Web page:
When I got the edit letter on Saturday, my face went flush, my heart started to race, and I decided I was going to get all the chores done I needed to before I opened it, so they’d get done before my life narrowed back to me-my chair-my desk-and my manuscript.

An edit letter has a LOT of feedback.

I felt pulled in a lot of different directions and couldn’t decide how to start:

  • Read through the inline feedback?
  • Dive in and start fixing everything as I reached it?
  • Create a detailed outline?
  • Step back and look at each chapter and what needs to be added in?
    • Maybe use index cards or post its and make a visual map of the plot
  • Do the developmental edits, then see if the in-line edits still existed?

So, I hung out with friends, ate way too much, napped, and surfed the internet like it was my job.

Make a Plan

I’m not a fan of flailing like that. My free Sunday, (the day after I got the edit letter), was supposed to be dedicated to starting on these edits. Instead, Sunday was rapidly slipping away!

Finally, around 9:30pm, I made myself focus, started making my plan of action, and responded to my editor.

I asked how long she expected my revisions to take, looked at a calendar, and worked my way backwards from them.

Caveats: Remember that writing is a process and not a plug-and-play formula. What works for me might not work for you. What worked for you last time might not work for you this time.

My Schedule

  • Stage One: Initial Read-Through and low-hanging fruit

    • I wanted to see what all her comments were, but there were ~2,500 inline edits. That’s too much for me to focus on at once. I needed to clear them out so I could see what actually needed effort. So, I started reading through the comments.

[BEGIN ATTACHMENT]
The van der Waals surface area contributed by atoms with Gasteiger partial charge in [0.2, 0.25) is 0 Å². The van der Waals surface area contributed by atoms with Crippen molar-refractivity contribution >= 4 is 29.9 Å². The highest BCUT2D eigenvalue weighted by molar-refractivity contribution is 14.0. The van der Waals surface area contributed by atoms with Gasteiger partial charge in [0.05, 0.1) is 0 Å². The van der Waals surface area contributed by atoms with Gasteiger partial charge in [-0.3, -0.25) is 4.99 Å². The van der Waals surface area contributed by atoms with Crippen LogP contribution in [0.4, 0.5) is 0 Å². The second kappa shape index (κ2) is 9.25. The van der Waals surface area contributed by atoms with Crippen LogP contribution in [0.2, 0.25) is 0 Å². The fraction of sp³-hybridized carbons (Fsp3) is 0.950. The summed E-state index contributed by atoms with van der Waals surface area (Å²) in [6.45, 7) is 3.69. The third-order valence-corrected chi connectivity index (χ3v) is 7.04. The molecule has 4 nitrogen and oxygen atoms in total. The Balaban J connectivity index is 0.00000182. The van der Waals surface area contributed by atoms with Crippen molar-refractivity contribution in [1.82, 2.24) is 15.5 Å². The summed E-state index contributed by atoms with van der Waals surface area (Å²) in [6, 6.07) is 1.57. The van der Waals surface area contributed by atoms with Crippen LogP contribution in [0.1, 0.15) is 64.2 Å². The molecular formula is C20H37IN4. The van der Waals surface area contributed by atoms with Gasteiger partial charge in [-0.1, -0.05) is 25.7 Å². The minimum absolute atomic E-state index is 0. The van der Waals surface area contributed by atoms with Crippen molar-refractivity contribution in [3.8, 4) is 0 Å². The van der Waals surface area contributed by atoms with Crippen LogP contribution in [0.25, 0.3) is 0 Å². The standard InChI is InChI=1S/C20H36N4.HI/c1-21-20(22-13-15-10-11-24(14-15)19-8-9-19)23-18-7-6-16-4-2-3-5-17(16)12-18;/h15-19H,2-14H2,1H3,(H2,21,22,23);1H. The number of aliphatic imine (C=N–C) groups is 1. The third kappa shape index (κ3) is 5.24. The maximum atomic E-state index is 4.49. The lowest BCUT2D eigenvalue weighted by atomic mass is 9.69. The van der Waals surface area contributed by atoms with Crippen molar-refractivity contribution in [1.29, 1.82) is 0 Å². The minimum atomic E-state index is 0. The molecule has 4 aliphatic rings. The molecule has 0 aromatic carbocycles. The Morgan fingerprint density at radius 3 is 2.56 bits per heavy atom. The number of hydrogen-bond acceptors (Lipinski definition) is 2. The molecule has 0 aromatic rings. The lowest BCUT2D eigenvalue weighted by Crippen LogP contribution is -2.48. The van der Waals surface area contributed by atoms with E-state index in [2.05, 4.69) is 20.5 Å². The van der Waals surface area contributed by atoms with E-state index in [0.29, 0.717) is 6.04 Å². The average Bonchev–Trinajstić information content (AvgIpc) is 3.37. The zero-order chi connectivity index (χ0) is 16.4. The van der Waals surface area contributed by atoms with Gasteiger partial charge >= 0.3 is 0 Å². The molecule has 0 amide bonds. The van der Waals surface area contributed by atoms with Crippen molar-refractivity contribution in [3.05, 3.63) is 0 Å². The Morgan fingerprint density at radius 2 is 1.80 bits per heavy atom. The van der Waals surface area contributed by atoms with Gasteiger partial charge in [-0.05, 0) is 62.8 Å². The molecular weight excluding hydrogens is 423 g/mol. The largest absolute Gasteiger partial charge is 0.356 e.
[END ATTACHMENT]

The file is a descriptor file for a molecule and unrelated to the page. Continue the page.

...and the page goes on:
• Anything I can accept/reject/rework in under 2 minutes gets handled immediately.
    • This is the read-through, where I’m reading her notes and only looking at the text her commentary applies to.
    • I know that many of these edits will end up getting deleted or re-written, but does it matter? This way I can clear them out of the way to focus on what I need to.
    • So far, I’m ending up with 2-3 inline comments left per chapter. That’s a lot easier to keep track of when writing.
    • My goal is to finish this stage within two weeks.
  • Stage Two: Revise

    • This is where I’ll go through and change the plot, restructure whole scenes, add characters, subtract characters, and handle those more complicated inline comments.
    • My goal is to finish this stage within six weeks.
  • Stage Three: Copy-Edit

    • This is when I worry about structure issues–after I know that paragraph or scene isn’t going to be re-written or cut.
    • But wait, you took care of all that low-hanging fruit back in stage one?
      • I know, but that cleared the board so I could focus on the harder stuff. There was a lot of forest and I had to clear the underbrush to see what trees were sick or injured.
      • When the sentence sucks, you can’t tell if it’s saying what you mean it to.
      • When you rewrite a section, you need to edit it.
      • When you revise a section, you need to verify continuity throughout the novel.
    • My goal is to finish this stage in two weeks. Yeah, it’s going to be hard, but with any luck, stage two will finish early.
  • Stage Four: BASK!

    We know that’s lie. I’ll bask for a day or two, but then I’ve got several options. The likelihood of me doing all three in order is high.

    • Send my revisions back to K Hopkins for a final read-through and polish
    • Revise my Query letter
    • Start Querying

If the traditional route ends up failing me, I’ve still got two options:

  • Publish Independently